As the first edition of the Arizona Tennis Classic $125K ATP Challenger Tour event arrives in Phoenix, Arizona, it is worth celebrating the legacy of Arizona-born tennis players.
As you know by now at Tennis With An Accent, former ATP Tour pro Jonathan Levine is the tournament director of the Arizona Tennis Classic. The Phoenix native has succeeded in bringing professional tennis back to his hometown. Now we will see if this event can stick and carve out a sustained presence in the Valley of the Sun.
Levine forged a few moments of note as a tennis player — a third-round date with Ivan Lendl at the U.S. Open, and two major doubles quarterfinals with Eric Korita — but two other Arizona-born players reached greater heights.
Let’s meet them — there is no better time of year to discuss Arizona-born tennis notables than now.
Gary Donnelly didn’t win a large number of singles matches in his pro career, but the Phoenix native had the run of a lifetime at the 1986 U.S. Open.
He lost to Boris Becker in the fourth round, but look at the players he beat to get there:
In round one, he defeated Jakob Hlasek. Round two: Eliot Teltscher. Round three: Anders Jarryd. All three of those players cracked the top 10 at one point in their careers. They all reached at least one major quarterfinal, and Jarryd made a Wimbledon semifinal. Donnelly caught fire in New York before Becker extinguished him.
Donnelly was a terrific doubles player, winning eight titles. His best moment in the global spotlight was a run to the 1986 Wimbledon men’s doubles final with John McEnroe’s former (and superb) doubles partner, Peter Fleming. Donnelly and Fleming were beaten by Joachim Nystrom and Mats Wilander. Donnelly reached the men’s doubles semifinals at Roland Garros and the U.S. Open.
That is a solid and productive doubles career.
The player who managed to exceed Donnelly among Arizona-born tennis professionals was Jim Grabb, a native of Tucson. Grabb won two singles titles but similarly buttered his bread as a doubles player.
In 1989, Grabb teamed with Patrick McEnroe to win Roland Garros. The Grabb-McEnroe victims in the final? Mansour Bahrami and Eric Winogradsky.
Grabb then made two major doubles finals in 1992 with Richey Reneberg. He won the U.S. Open with Reneberg, beating Kelly Jones and Rick Leach in the final. However, Grabb’s doubles final loss earlier that year is the match most people around the world will remember.
The most famous match Grabb ever played was a match he didn’t win.
The 1992 Wimbledon men’s doubles final carried into a People’s Monday, a third Monday at the All-England Club with the commoners able to roar from their No. 1 Court seats. Commoners were treated to a man who shared their willingness to pour out emotions at all times and shatter the prim-and-proper veneer of SW19: I am talking about John McEnroe, of course.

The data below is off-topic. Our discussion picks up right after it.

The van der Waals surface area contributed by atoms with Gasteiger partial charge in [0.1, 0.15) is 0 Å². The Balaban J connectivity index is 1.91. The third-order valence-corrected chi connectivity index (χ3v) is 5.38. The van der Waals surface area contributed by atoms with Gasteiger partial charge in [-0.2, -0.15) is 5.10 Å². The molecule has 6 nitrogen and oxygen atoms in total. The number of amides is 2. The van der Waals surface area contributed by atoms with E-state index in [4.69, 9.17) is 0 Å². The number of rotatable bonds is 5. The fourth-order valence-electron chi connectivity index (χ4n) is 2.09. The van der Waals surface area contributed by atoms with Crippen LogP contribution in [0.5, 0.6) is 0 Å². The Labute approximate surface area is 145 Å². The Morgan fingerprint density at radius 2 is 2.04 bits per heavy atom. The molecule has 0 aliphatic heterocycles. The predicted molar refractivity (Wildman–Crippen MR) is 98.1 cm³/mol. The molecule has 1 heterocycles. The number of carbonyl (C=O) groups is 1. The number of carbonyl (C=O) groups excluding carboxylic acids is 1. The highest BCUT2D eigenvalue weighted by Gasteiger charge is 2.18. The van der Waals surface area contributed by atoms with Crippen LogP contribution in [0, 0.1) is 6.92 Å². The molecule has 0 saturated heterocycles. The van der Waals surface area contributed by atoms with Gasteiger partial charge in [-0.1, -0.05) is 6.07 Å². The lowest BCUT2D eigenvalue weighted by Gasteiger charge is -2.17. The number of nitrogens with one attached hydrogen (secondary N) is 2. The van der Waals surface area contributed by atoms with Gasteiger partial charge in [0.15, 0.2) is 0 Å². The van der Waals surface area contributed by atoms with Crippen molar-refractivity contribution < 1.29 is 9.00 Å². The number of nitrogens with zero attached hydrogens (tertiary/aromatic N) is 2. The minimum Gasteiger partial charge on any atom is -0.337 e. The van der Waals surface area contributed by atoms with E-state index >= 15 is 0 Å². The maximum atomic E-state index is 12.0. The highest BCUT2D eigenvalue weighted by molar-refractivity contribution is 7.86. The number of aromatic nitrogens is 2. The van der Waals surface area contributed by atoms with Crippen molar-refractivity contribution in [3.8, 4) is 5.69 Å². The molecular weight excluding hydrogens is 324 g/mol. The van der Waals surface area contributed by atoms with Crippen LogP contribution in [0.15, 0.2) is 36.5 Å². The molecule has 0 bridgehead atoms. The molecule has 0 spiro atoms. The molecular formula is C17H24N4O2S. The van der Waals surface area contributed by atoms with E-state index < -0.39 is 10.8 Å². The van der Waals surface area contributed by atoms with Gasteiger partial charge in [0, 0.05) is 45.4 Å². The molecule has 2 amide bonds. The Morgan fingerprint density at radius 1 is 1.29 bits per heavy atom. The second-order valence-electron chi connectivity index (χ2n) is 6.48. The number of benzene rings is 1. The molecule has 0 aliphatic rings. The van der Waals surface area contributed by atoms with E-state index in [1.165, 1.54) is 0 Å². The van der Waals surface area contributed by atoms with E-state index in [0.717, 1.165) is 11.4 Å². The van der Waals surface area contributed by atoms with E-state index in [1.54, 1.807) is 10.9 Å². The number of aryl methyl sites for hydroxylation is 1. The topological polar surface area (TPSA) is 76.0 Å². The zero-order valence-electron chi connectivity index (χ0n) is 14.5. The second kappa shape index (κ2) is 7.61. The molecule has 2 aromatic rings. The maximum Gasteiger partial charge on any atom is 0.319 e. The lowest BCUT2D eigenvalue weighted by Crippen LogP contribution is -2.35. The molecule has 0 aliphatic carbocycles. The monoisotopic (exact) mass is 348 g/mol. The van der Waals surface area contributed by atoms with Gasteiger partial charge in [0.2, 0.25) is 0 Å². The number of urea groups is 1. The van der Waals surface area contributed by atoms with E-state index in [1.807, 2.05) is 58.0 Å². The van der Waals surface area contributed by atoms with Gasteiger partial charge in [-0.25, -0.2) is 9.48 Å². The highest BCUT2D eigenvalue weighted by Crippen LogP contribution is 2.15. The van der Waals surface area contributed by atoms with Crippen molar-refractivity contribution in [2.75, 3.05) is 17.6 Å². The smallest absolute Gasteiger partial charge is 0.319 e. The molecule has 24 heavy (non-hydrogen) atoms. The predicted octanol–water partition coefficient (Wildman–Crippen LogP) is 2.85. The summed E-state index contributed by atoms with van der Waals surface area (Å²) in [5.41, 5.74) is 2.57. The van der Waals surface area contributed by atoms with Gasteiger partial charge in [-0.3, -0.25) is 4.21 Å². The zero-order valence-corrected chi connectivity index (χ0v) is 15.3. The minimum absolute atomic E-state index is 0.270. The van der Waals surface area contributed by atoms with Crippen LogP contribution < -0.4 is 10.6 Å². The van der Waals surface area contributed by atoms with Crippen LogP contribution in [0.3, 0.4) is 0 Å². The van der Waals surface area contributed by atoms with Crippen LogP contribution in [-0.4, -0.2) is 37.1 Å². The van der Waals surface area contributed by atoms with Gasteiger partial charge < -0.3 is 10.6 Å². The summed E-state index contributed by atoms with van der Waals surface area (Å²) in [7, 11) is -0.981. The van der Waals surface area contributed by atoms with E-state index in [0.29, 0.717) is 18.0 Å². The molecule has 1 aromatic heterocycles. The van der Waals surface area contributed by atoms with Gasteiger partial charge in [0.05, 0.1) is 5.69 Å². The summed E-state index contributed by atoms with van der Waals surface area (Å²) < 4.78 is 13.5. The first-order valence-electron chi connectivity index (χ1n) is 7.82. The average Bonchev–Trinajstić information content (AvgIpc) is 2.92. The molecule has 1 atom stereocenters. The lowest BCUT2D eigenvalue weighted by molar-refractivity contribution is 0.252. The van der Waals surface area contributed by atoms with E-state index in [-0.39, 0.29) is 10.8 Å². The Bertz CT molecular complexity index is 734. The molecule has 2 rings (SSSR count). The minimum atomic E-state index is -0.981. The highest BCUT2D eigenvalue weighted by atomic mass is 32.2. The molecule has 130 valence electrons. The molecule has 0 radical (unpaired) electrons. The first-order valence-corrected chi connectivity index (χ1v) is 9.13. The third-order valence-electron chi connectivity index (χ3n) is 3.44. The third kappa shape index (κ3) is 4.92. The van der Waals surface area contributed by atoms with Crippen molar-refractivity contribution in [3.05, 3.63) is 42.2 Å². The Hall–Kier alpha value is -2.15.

McEnroe and Michael Stich outlasted Grabb and Reneberg, 19-17 in the fifth set. This was Johnny Mac’s ninth major men’s doubles title, his fifth at Wimbledon; his tenth major doubles title, having won the mixed doubles at Roland Garros in 1977 with Mary Carillo; and his 17th major title overall (7 singles, 10 doubles, including the mixed).
Here is a photo from the euphoric postmatch scene:
In seinem letzten Showmatch @Am_Rothenbaum spielt Michael Stich am 22. Juli 2018 gegen John McEnroe. 1992 holten die beiden den Doppeltitel @Wimbledon – 19:17 im fünften Satz gegen Grabb/Reneberg #greatmoment #GermanOpen pic.twitter.com/zQsN0Xbl6T
— tennis MAGAZIN (@tennismagazin) November 24, 2017
The stories of Jim Grabb and Gary Donnelly aren’t larger than life itself. They do, however, reflect productive and significant careers on their own levels and in their own contexts. Imagine growing up in the 1970s and thinking to yourself, “Damn, one day I could play a Wimbledon champion and No. 3 seed in the fourth round of the U.S. Open and win EIGHT doubles titles.”
It might seem modest in the larger workings of tennis history, but for Gary Donnelly and plenty of other players, that is a mountainous achievement and an unforgettable life experience.
Jim Grabb won “only” two singles titles, but:
- That’s two more than Julien Benneteau.
- 20 doubles titles and two major doubles championships represent a banquet table of doubles accomplishments.
Jim Grabb and Gary Donnelly both did something very difficult: They essentially “made it” on tour. They carved out successful identities and won stacks of doubles championships. They both played in a Wimbledon men’s doubles final.
Not bad for a couple of Arizona boys.
- ATP Tour3 days ago
In an uncertain world, this much is certain: Novak Djokovic is ready for Paris
- ATP Tour6 days ago
Federer scores a deeply emblematic win in Rome
- ATP Tour6 days ago
Why Rome is so important to Rafael Nadal
- ATP Tour1 week ago
Djokovic winning in Madrid offers a reminder about Big 3 resilience